Back up north

York Railway Station is one of those great places to arrive, the vast scale of the place, trains arriving and departing from and to all over the country.  Today, among the thousands of tourists arriving in lovely summer sunshine to see the delights of this Viking and medieval city, are the members of the General Synod of the Church of England.  You can spot us getting off the trains – some in dog collars, others looking like clerics trying not to look like clerics but some how missing it, others carrying huge files of papers they have been trying to read on the journey up, and those who travel lightly through life, a small bag, minimal luggage, their papers downloaded onto a device, nothing to encumber them.

Central Hall York Summer 2019

The Central Hall at York University – our home for the next five days

The queue for the taxis is always long and when you spot someone you know there is that conversation, ‘Shall we share a cab?’ and off you head for the University campus where the Synod is held.  With a huge bag and bulging backpack I arrived early, caught the 66 bus that drops you at the campus and waited for my first meeting.

As a member of the Panel of Chairs we always have a briefing meeting with the officers of the Synod, the administrators and the lawyers.  A full brief has been prepared and we work our way through that, Friday, Saturday, Sunday, Monday and then Tuesday.  Then we can head back home.  The briefing helps us understand where debates might be more difficult, where slippage in the timetable might occur, where we might catch up time, what traps might be awaiting us as chairs.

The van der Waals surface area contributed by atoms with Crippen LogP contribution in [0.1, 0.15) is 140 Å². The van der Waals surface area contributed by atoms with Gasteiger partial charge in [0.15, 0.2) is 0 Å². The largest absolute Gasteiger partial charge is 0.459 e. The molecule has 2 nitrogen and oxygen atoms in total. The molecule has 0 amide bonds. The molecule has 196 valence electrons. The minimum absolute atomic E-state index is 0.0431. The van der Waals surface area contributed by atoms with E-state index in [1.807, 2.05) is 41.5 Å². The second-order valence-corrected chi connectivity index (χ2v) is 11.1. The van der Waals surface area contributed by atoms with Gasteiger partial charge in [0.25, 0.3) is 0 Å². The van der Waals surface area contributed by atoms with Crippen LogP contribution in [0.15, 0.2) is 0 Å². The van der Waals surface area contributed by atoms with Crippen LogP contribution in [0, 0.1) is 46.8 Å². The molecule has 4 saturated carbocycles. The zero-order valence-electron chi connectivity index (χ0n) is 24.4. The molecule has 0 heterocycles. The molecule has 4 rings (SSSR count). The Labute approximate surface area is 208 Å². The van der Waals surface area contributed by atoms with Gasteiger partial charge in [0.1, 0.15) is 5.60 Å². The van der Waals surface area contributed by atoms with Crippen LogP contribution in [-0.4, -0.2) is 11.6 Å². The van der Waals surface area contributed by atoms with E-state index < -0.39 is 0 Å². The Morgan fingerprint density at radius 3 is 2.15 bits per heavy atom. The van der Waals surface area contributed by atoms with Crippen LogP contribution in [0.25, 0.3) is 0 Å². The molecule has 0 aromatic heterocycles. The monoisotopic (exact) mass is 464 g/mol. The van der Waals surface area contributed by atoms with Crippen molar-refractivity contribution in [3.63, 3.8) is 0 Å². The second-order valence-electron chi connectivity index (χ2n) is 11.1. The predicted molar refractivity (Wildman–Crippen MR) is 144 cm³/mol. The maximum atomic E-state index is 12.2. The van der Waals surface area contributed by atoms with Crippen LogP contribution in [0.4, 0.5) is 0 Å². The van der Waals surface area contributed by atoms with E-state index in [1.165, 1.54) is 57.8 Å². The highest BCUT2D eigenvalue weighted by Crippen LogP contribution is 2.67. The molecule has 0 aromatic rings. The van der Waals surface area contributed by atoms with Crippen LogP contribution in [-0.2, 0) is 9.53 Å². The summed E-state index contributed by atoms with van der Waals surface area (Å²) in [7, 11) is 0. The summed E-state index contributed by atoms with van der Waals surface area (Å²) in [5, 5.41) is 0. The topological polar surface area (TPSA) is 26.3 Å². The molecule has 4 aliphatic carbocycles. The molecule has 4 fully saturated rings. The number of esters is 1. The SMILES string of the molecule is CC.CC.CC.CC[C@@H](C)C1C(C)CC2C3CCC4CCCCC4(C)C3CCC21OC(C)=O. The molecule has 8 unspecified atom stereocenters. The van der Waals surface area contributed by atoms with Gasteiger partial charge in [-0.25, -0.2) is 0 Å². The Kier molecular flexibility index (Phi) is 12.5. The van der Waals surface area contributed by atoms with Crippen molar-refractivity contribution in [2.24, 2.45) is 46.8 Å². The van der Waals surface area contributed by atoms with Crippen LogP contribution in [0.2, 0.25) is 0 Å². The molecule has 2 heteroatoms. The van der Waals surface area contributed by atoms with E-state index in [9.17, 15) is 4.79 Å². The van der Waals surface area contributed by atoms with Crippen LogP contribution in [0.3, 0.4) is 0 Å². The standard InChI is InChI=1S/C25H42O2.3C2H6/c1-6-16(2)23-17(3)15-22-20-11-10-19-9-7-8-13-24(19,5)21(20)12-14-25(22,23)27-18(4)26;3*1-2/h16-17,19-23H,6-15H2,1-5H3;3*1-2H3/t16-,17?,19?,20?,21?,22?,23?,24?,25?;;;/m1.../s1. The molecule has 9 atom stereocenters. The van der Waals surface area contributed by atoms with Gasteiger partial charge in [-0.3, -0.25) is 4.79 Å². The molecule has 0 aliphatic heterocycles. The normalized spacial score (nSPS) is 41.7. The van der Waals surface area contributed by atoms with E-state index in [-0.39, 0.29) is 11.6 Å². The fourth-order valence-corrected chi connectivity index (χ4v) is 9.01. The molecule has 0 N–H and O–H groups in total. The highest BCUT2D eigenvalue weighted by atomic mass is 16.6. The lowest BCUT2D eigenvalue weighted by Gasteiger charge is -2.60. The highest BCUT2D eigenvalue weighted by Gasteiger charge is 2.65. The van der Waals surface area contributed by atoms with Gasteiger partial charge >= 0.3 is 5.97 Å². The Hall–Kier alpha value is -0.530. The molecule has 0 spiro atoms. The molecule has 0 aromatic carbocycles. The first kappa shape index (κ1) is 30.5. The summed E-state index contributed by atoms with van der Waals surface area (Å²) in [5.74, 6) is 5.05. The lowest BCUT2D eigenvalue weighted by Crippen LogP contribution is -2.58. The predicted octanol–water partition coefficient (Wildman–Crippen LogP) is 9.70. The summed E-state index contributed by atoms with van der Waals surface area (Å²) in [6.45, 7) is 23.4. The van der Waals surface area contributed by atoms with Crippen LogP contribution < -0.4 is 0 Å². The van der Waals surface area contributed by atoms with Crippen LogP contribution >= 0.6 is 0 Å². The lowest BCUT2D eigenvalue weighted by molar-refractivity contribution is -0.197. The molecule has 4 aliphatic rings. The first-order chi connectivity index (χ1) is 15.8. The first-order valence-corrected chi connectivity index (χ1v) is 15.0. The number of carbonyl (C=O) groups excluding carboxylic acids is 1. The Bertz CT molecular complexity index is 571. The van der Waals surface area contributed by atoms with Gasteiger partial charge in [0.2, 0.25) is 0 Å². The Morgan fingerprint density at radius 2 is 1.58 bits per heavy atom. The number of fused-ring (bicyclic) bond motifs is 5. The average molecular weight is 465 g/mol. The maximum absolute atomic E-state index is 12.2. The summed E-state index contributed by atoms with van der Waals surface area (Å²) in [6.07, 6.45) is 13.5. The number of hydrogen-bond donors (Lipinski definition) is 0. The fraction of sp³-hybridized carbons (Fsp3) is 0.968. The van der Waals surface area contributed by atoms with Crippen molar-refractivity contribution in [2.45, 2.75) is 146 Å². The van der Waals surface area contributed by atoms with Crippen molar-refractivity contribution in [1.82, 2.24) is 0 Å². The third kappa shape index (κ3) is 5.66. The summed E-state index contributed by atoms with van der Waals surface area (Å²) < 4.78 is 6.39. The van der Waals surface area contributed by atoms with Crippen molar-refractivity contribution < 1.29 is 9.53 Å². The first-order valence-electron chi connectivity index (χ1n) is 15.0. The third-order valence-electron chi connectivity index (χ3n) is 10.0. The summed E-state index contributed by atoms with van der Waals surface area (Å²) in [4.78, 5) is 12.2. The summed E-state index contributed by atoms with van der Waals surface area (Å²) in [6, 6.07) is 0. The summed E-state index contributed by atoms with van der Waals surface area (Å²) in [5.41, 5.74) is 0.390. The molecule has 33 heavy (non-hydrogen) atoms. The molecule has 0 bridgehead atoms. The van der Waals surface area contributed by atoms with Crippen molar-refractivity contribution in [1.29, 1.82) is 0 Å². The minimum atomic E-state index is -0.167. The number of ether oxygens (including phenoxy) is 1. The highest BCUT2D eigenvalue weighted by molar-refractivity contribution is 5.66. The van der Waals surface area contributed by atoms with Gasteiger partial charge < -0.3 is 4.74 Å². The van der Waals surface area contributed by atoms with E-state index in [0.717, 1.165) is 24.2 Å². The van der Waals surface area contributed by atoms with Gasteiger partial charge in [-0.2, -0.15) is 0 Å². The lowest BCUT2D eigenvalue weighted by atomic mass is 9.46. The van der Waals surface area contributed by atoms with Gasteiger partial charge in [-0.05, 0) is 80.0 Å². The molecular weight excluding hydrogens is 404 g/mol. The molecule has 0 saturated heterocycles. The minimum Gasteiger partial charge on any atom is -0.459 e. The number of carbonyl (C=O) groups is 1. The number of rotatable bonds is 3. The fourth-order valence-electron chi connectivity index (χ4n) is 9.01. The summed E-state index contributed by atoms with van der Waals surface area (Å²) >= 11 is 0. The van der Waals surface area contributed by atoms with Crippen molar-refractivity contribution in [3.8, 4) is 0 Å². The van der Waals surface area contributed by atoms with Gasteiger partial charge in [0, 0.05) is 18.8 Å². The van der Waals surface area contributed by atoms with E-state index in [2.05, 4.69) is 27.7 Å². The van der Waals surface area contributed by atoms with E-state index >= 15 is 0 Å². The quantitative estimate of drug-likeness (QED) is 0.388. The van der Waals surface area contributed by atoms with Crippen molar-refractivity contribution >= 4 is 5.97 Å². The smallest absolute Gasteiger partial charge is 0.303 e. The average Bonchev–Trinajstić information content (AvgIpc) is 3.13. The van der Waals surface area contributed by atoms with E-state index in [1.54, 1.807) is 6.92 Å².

This is my 14th York Synod.  I think I have said in previous years that the meetings up here have a very different feel and when I first starting attending and didn’t have any responsibilities it did feel a bit like a nice holiday ‘up north’. Depending on the weather people don shorts and t-shirts, bishops abandon purple shirts for something more jazzy, and ‘floaty’ skirts (as mum might have described them) and sandals are worn by others.  It does give it a different feel.  And, of course, we are all living on the campus in the student accommodation, mostly in James or Vanbrugh colleges, eating together in our respective dining halls, worshiping together, going to the same bars after business is concluded for the day.

So here we are, and as I write we are preparing to go into the Central Hall which will become the Synod Chamber.  So, what to look out for in this Group of Sessions.